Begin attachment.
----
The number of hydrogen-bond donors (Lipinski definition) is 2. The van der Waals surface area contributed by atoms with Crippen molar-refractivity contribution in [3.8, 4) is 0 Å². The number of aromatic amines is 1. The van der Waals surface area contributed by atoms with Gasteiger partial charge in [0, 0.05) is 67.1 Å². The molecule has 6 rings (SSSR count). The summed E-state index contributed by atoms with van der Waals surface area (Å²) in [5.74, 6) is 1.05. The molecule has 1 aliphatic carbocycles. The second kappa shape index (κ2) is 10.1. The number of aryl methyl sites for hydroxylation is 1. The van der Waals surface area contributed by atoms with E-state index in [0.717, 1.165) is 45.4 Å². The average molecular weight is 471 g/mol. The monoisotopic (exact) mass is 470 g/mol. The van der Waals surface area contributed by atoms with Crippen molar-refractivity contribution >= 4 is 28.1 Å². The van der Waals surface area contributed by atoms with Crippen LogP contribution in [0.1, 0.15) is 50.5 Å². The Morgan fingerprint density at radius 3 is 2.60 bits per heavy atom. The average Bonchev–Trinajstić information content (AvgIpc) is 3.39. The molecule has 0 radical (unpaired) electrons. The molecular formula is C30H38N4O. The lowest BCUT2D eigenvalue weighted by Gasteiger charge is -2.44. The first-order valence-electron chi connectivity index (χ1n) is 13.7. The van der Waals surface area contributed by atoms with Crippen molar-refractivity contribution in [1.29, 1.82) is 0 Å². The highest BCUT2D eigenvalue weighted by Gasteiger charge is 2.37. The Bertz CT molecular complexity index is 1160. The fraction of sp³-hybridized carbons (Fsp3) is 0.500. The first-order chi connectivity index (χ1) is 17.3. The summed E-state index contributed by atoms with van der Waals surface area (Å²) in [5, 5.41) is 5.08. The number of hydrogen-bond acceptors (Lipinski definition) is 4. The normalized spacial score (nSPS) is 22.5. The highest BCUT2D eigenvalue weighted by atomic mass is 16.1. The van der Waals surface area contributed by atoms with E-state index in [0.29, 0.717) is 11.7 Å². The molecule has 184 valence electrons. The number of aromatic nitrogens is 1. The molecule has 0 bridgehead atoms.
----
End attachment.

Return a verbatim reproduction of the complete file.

The number of hydrogen-bond donors (Lipinski definition) is 2. The van der Waals surface area contributed by atoms with Crippen molar-refractivity contribution in [3.8, 4) is 0 Å². The number of aromatic amines is 1. The van der Waals surface area contributed by atoms with Gasteiger partial charge in [0, 0.05) is 67.1 Å². The molecule has 6 rings (SSSR count). The summed E-state index contributed by atoms with van der Waals surface area (Å²) in [5.74, 6) is 1.05. The molecule has 1 aliphatic carbocycles. The second kappa shape index (κ2) is 10.1. The number of aryl methyl sites for hydroxylation is 1. The van der Waals surface area contributed by atoms with E-state index in [0.717, 1.165) is 45.4 Å². The average molecular weight is 471 g/mol. The monoisotopic (exact) mass is 470 g/mol. The van der Waals surface area contributed by atoms with Crippen molar-refractivity contribution >= 4 is 28.1 Å². The van der Waals surface area contributed by atoms with Crippen LogP contribution in [0.1, 0.15) is 50.5 Å². The Morgan fingerprint density at radius 3 is 2.60 bits per heavy atom. The average Bonchev–Trinajstić information content (AvgIpc) is 3.39. The molecule has 0 radical (unpaired) electrons. The molecular formula is C30H38N4O. The lowest BCUT2D eigenvalue weighted by Gasteiger charge is -2.44. The first-order valence-electron chi connectivity index (χ1n) is 13.7. The van der Waals surface area contributed by atoms with Crippen molar-refractivity contribution in [1.29, 1.82) is 0 Å². The highest BCUT2D eigenvalue weighted by Gasteiger charge is 2.37. The Bertz CT molecular complexity index is 1160. The fraction of sp³-hybridized carbons (Fsp3) is 0.500. The first-order chi connectivity index (χ1) is 17.3. The summed E-state index contributed by atoms with van der Waals surface area (Å²) in [5, 5.41) is 5.08. The number of hydrogen-bond acceptors (Lipinski definition) is 4. The normalized spacial score (nSPS) is 22.5. The highest BCUT2D eigenvalue weighted by atomic mass is 16.1. The van der Waals surface area contributed by atoms with E-state index in [0.29, 0.717) is 11.7 Å². The molecule has 184 valence electrons. The number of aromatic nitrogens is 1. The molecule has 0 bridgehead atoms.